said first and said second means are implemented using special purpose hardware. 21. The system of claim 1 including:
third means having input signal y for computing auto power spectrum G _{yy} ;fourth means having input signal x for computing auto power spectrum G _{xx} ; andmeans having as inputs, the output of said third and fourth means and at least one of the transfer function H of signals y and x and coherence function γ of signals y and x from said second means for computing at least one of the coherence function γ ^{2} and transfer function H^{2}.Description The present invention relates to signal processing using matched filters, correlators, convolvers, Fourier analyzers, inverse Fourier analyzers, and more particularly to signal processors which measure the impulse response h, the transfer function H, and coherence function γ The Fourier transform F of signals y and x are given by
S
S from which three power spectra and corresponding time correlations may be computed. These are the cross and auto power spectra and correlations
______________________________________G Where the asterisk indicates a complex conjugate and F
______________________________________R Signal x is related to the signal y by the transfer function H and impulse response h ##EQU1## In the foregoing the impulse response h and transfer function H are equivalent statements in the time and frequency domains of the relationship between the signals y and x which may be considered as received and transmitted signals in a receiver or as outputs and inputs of a system under test. In some applications however, the measurement desired is not the relationship between signals but the causality between signals. This type measurement is obtained by computing the coherence function which is given by ##EQU2## where γ It is a well known fact in the radar and communications arts that the output of a linear filter S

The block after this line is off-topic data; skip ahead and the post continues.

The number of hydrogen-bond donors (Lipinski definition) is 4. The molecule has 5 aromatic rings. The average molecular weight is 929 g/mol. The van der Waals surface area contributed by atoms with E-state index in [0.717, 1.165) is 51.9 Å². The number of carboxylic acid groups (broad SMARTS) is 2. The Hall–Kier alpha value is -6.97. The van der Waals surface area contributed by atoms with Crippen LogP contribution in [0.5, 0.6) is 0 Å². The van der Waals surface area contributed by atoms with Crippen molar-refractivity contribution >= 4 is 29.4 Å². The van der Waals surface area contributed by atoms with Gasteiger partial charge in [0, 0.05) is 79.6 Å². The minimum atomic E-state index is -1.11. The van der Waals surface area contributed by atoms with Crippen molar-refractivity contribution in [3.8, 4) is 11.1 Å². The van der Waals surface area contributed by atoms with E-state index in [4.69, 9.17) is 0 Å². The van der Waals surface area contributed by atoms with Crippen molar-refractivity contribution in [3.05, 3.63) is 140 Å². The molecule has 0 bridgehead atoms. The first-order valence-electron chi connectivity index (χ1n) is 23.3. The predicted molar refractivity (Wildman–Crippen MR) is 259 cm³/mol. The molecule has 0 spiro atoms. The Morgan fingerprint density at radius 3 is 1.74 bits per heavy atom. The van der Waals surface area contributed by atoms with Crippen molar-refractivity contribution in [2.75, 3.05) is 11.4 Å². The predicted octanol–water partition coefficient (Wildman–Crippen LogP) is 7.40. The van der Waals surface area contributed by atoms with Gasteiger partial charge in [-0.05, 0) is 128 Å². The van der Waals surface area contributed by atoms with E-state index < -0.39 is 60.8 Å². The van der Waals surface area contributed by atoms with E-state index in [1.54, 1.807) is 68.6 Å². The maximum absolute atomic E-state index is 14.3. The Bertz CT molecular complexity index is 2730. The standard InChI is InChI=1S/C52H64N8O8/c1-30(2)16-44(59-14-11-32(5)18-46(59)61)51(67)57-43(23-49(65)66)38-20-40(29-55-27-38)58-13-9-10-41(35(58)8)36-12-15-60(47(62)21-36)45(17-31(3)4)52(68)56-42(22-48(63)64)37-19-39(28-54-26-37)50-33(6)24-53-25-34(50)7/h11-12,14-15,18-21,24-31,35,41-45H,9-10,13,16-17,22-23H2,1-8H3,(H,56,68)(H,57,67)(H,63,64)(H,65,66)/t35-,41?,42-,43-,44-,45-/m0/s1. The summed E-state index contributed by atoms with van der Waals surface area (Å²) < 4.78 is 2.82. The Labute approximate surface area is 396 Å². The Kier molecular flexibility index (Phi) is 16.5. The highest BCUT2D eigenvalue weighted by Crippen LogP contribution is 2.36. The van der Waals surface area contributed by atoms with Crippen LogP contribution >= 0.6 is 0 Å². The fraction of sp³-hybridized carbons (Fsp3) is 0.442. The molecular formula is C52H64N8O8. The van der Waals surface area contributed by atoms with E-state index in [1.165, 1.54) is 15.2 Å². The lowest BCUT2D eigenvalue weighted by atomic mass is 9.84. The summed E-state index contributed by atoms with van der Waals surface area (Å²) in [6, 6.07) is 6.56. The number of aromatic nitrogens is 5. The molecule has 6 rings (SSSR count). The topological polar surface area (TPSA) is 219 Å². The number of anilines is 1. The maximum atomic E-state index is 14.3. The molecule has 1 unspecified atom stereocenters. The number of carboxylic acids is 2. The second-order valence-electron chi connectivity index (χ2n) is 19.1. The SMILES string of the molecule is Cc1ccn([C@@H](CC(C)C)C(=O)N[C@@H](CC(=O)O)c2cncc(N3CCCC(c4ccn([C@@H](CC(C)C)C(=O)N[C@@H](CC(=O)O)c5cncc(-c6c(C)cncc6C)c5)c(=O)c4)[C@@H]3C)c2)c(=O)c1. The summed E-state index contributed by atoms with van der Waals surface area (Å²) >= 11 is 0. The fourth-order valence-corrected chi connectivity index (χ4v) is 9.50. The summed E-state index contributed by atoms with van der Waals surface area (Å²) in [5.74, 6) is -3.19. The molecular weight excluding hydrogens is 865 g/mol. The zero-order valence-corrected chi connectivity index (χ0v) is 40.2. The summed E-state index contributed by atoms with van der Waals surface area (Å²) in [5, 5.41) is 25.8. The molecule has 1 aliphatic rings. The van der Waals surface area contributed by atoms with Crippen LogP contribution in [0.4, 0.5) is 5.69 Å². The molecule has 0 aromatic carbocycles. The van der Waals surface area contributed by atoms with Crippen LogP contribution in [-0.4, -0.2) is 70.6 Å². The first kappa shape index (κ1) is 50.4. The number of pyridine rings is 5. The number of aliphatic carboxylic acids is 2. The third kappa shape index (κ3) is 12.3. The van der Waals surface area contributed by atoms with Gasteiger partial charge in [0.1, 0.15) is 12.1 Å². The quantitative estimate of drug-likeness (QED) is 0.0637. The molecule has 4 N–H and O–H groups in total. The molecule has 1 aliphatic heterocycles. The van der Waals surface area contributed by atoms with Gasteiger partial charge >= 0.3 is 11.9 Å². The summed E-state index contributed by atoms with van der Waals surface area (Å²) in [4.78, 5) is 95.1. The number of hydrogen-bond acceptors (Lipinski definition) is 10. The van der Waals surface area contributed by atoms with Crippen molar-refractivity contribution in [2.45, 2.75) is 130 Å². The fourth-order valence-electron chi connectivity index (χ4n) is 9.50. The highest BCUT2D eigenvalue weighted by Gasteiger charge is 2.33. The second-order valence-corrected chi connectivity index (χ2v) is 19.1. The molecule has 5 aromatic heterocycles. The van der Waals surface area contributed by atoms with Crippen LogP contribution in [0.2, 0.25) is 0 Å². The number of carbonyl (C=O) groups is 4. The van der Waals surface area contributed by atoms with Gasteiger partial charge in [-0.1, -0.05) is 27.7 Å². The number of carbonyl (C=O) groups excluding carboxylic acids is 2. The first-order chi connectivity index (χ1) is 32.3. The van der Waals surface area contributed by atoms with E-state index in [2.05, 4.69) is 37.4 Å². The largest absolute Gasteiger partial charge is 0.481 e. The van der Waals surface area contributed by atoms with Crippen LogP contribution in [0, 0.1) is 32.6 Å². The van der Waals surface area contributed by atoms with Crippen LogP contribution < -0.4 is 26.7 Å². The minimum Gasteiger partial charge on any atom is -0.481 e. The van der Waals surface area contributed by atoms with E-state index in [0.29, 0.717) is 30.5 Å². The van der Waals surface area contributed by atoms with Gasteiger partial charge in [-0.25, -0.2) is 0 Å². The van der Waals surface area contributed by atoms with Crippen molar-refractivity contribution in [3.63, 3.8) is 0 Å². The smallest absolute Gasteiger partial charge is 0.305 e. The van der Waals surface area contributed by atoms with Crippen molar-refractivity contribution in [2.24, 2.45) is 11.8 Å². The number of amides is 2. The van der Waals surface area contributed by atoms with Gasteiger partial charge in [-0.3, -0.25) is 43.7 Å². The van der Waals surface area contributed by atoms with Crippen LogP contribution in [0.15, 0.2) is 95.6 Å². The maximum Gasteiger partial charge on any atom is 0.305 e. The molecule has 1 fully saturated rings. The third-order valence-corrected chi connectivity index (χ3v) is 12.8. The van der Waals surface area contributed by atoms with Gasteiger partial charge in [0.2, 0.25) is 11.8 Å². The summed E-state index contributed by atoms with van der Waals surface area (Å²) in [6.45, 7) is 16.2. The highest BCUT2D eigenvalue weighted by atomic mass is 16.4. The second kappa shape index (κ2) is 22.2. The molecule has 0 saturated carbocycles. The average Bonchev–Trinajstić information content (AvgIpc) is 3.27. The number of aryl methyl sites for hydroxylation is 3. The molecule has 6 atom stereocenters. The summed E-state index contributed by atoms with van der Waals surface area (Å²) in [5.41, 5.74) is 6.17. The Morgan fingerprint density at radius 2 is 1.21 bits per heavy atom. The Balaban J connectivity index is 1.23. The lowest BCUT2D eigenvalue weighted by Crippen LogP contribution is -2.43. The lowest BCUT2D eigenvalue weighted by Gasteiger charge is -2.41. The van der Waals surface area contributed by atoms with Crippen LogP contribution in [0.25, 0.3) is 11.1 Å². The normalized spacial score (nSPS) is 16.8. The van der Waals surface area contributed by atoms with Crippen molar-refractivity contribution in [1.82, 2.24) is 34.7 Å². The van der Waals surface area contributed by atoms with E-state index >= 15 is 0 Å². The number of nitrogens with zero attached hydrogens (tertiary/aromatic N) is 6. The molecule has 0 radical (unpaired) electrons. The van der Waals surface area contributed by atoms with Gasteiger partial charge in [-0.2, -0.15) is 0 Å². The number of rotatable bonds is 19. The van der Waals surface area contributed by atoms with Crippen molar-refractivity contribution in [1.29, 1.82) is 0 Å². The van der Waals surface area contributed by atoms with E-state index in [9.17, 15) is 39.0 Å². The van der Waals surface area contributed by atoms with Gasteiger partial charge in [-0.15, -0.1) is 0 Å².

S where S The output signal y
______________________________________y where the integrals denote finite sums in practice. Thus the output of a filter can be obtained in one of a number of ways; by direct use of the convolution integral in the first of equations (8), by first using equation (7) to obtain the frequency spectrum S A number of useful ways of designing filters are known in the present filter art including direct convolution, fast convolution, and recursive filtering. In direct convolution the filter is realized by computing the convolution integral, in fast convolution by using the fast Fourier transform (FFT) or chirp-Z transform (CZT) to compute S
TABLE 1______________________________________ DIRECTPROCESSOR CONVO- FAST RECURSIVETYPE LUTION CONVOLUTION FILTERING______________________________________SERIAL N where N > M > Nlog As indicated by TABLE 1 a serial processor performs N It is a well known fact in the present filter art that the number of operations in a filter grows with the number of zeros r and poles m in the filter. Furthermore it is known that non-recursive (zeros only) filters are easy to implement. Because their impulse responses are finite they can be implemented using the fast convolution with result that the number of operations grow only as log A filter is said to be matched when either transfer functions defined by equation (7) satisfy ##EQU4## where |N| Examples of matched filters may be obtained by specifying the power spectrum |N|
______________________________________ ##STR1##H Thus when |N| From the foregoing it can be concluded, first, that once the nature of the interference is specified the matched filter is known, second, the filter can be implemented in any one of a number of ways using equations (8) and, third, the matched filter is a non-recursive (zeros only) type filter while the matched clutter filter is a recursive (zeros and poles) type filter. As a consequence, it is to be expected that the matched filter is a simple apparatus based on R The matched filter based on R The problem at hand is to obtain a better measurement of the time delay and frequency relationships of signals y and x in a clutter environment. Such measurements are needed in applications involving the arrival of multiple closely spaced and overlapping signals y following transmission of a signal x, for example in radar, sonar, and communications applications and in applications involving the frequency response of a system under test, for example a communication line, an amplifier and so forth. In such applications the measurement of the impulse response h and its transfer function H ##EQU7## have better time resolution and frequency response than the cross correlation R